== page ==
Daniel G. Blackburn
Thomas S. Johnson Distinguished Professor of Biology
Department of Biology
Life Sciences Center                              Office: 860.297.2231
Trinity College                                       Fax: 860.297.2538
Hartford, Connecticut 06106  USA           email: daniel.blackburn at trincoll dot edu



Academic Appointments

  • Thomas S. Johnson Distinguished Professor — Trinity College (2007- present)
  • Professor of Biology — Trinity College (1998- present); Associate Professor (1992); Assistant Professor (1988)
  • Research Associate — Dept. of Cell Biology, Vanderbilt University School of Medicine
  • Lecturer — Dept. of Physiology, Cornell University

Teaching Interests

  • Vertebrate zoology; Histophysiology; Electron microscopy;  Evolutionary thought

Research Interests

  • Functional morphology of placentas in viviparous reptiles
  • Fetal membrane morphology and development in reptiles
  • Evolution of vertebrate viviparity
  • History of evolutionary thought
  • History and demise of concepts of biological “race”

Recent Publications

  • Blackburn, D.G., K.E. Anderson, K.W. Aronson, M.K. Burket, J.F. Chin, S.K. San-Francisco, and I.P. Callard. (2017a). Placentation in watersnakes I: Placental histology and development in North American Nerodia (Colubridae: Natricinae). Journal of Morphology 278: 665-674.
  • Blackburn, D.G., K.E. Anderson, A.R. Lo, E.C. Marquez, and I.P. Callard (2017b). Placentation in watersnakes. II. Placental ultrastructure in Nerodia erythrogaster (Colubridae: Natricinae). Journal of Morphology 278: 675-688.
  • Powers, K.G. and D.G. Blackburn (2017c). Morphological specializations of the yolk sac for yolk processing in embryonic corn snakes (Pantherophis guttatus: Colubridae). Journal of Morphology 278: 768-779.
  • Powers, K.G. and D.G. Blackburn (2017d). A novel pattern of yolk processing in developing snake eggs (Colubridae: Lampropeltini) and its functional and evolutionary implications. Journal of Experimental Zoology B: Molecular and Developmental Evolution 328B: 462-475.
  • Blackburn D.G., L. Paulesu, A.M. Avanzati, and M. Roth (2017e). History of reptile placentology, Part III: Giacomini’s 1891 histological monograph on lizard placentation. Placenta 60: 93-99.
  • Blackburn, D.G. and A. Arsov (2016a).  Somerset Maugham’s apocryphal self-description: setting the record straight.  English Literature in Transition, 1880-1920 59:139-152.
  • Blackburn, D.G. (2016b). History of reptile placentology. Part II. Wilhelm Haacke’s 1885 account of lizard viviparity. Zoologischer Anzeiger 261: 66-69.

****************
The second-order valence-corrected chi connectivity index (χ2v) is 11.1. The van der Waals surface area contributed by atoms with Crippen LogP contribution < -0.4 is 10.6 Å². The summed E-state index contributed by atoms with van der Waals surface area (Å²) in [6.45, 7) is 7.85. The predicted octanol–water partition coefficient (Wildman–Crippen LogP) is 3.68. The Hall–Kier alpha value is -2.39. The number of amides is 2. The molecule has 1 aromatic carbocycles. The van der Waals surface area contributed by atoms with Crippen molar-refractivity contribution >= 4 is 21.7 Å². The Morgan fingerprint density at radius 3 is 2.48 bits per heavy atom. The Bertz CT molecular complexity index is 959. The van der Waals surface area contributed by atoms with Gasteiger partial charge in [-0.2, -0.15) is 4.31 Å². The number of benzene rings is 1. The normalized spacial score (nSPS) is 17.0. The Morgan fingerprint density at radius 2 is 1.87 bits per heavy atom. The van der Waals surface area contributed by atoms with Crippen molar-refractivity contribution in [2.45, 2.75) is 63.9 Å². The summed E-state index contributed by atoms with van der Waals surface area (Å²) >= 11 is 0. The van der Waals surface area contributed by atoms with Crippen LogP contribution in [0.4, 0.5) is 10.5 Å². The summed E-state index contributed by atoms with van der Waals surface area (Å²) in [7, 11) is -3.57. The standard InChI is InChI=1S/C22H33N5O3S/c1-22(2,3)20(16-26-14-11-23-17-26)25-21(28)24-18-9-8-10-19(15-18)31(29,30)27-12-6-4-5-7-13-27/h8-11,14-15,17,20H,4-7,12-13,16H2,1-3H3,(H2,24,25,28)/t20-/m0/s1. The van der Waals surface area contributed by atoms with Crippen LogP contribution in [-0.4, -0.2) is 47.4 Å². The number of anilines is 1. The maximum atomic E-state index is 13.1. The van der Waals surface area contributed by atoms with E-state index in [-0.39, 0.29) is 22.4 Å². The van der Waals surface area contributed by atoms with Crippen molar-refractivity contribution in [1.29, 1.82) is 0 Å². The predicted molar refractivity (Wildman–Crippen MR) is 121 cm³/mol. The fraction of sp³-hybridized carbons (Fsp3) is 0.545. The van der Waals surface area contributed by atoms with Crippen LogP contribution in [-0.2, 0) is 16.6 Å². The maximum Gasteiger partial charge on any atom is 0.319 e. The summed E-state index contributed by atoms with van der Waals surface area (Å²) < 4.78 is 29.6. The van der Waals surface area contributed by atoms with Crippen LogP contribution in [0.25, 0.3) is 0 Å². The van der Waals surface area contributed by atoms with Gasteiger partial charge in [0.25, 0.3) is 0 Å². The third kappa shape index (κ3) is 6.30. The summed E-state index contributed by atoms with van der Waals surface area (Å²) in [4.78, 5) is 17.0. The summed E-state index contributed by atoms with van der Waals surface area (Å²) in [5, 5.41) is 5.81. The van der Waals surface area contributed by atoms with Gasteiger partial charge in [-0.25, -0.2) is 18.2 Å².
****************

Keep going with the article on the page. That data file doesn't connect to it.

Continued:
• Kim, Y.K. and D.G. Blackburn (2016c).  Fetal membrane ultrastructure and development in the oviparous milksnake Lampropeltis triangulum (Colubridae), with reference to function and evolution in snakes. Journal of Experimental Zoology B: Molecular and Developmental Evolution 326: 290-302.
  • Blackburn, D.G.  (2015a). Evolution of vertebrate viviparity and specializations for fetal nutrition: a quantitative and qualitative analysis.  Journal of Morphology (in press).  88 pp.  DOI: 10.1002/jmor.20272
  • Blackburn, D.G. (2015b). Viviparous placentotrophy in reptiles and the parent – offspring conflict.  Journal of Experimental Zoology B: Molecular and Developmental Evolution 324: 532-548.
  • Blackburn, D.G. (2015c). Evolution of viviparity in squamate reptiles: reversibility reconsidered. Journal of Experimental Zoology B: Molecular and Developmental Evolution 324: 473-486.
  • Blackburn, D.G. and J.M. Starck. (2015d). Morphological specializations for fetal maintenance in viviparous vertebrates: an introduction and historical retrospective.  Journal of Morphology 276: 961–990.
  • Stewart, J.R. and D.G. Blackburn (2015e).  Viviparity and placentation in lizards. Pp 448-563 in Reproductive Biology and Phylogeny of Lizards. CRC Press.
  • Griffith, O.W., D.G. Blackburn, M.C. Brandley, J.U. Van Dyke, C.M. Whittington, and M.B. Thompson. (2015f). Ancestral state reconstructions require biological evidence to test evolutionary hypotheses: a case study examining the evolution of reproductive mode in squamate reptiles.  Journal of Experimental Zoology B: Molecular and Developmental Evolution 324: 493-503.
  • Blackburn D.G., A.M. Avanzati, and L. Paulesu (2015g).  Classics revisited. History of reptile placentology: Cesare Studiati’s 1855 description of placentation in a viviparous lizard. Placenta 36: 1207-1211.
  • Kim, Y.K. and D.G. Blackburn (2015h).  Ultrastructure of the fetal membranes of the oviparous kingsnake, Lampropeltis getula (Colubridae) as revealed by scanning electron microscopy. Journal of Morphology 276: 1467-1481.
  • Starck, J.M. and D.G. Blackburn (editors) (2015i). Fetal Nutritional Adaptations. Special issue of the Journal of Morphology.